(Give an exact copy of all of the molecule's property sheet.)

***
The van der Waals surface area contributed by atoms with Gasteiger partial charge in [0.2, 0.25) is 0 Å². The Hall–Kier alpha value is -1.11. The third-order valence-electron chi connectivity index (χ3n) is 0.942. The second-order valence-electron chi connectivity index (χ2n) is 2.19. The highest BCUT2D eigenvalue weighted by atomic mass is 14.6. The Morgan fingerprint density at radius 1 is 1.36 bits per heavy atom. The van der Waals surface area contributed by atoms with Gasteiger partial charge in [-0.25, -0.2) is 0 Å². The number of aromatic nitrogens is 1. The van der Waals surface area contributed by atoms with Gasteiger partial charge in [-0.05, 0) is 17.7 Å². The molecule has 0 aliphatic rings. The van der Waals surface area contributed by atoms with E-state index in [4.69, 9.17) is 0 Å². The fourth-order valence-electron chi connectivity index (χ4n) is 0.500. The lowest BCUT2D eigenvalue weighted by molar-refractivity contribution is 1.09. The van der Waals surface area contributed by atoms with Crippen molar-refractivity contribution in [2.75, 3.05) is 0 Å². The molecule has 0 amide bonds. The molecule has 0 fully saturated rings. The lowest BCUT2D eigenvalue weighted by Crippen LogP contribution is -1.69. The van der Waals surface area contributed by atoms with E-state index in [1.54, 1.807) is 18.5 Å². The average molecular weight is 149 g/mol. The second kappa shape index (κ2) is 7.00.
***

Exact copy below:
The van der Waals surface area contributed by atoms with Gasteiger partial charge in [0.2, 0.25) is 0 Å². The Hall–Kier alpha value is -1.11. The third-order valence-electron chi connectivity index (χ3n) is 0.942. The second-order valence-electron chi connectivity index (χ2n) is 2.19. The highest BCUT2D eigenvalue weighted by atomic mass is 14.6. The Morgan fingerprint density at radius 1 is 1.36 bits per heavy atom. The van der Waals surface area contributed by atoms with Gasteiger partial charge in [-0.25, -0.2) is 0 Å². The number of aromatic nitrogens is 1. The van der Waals surface area contributed by atoms with Gasteiger partial charge in [-0.05, 0) is 17.7 Å². The molecule has 0 aliphatic rings. The van der Waals surface area contributed by atoms with E-state index in [4.69, 9.17) is 0 Å². The fourth-order valence-electron chi connectivity index (χ4n) is 0.500. The lowest BCUT2D eigenvalue weighted by molar-refractivity contribution is 1.09. The van der Waals surface area contributed by atoms with Crippen molar-refractivity contribution in [2.75, 3.05) is 0 Å². The molecule has 0 amide bonds. The molecule has 0 fully saturated rings. The lowest BCUT2D eigenvalue weighted by Crippen LogP contribution is -1.69. The van der Waals surface area contributed by atoms with E-state index in [1.54, 1.807) is 18.5 Å². The average molecular weight is 149 g/mol. The second kappa shape index (κ2) is 7.00.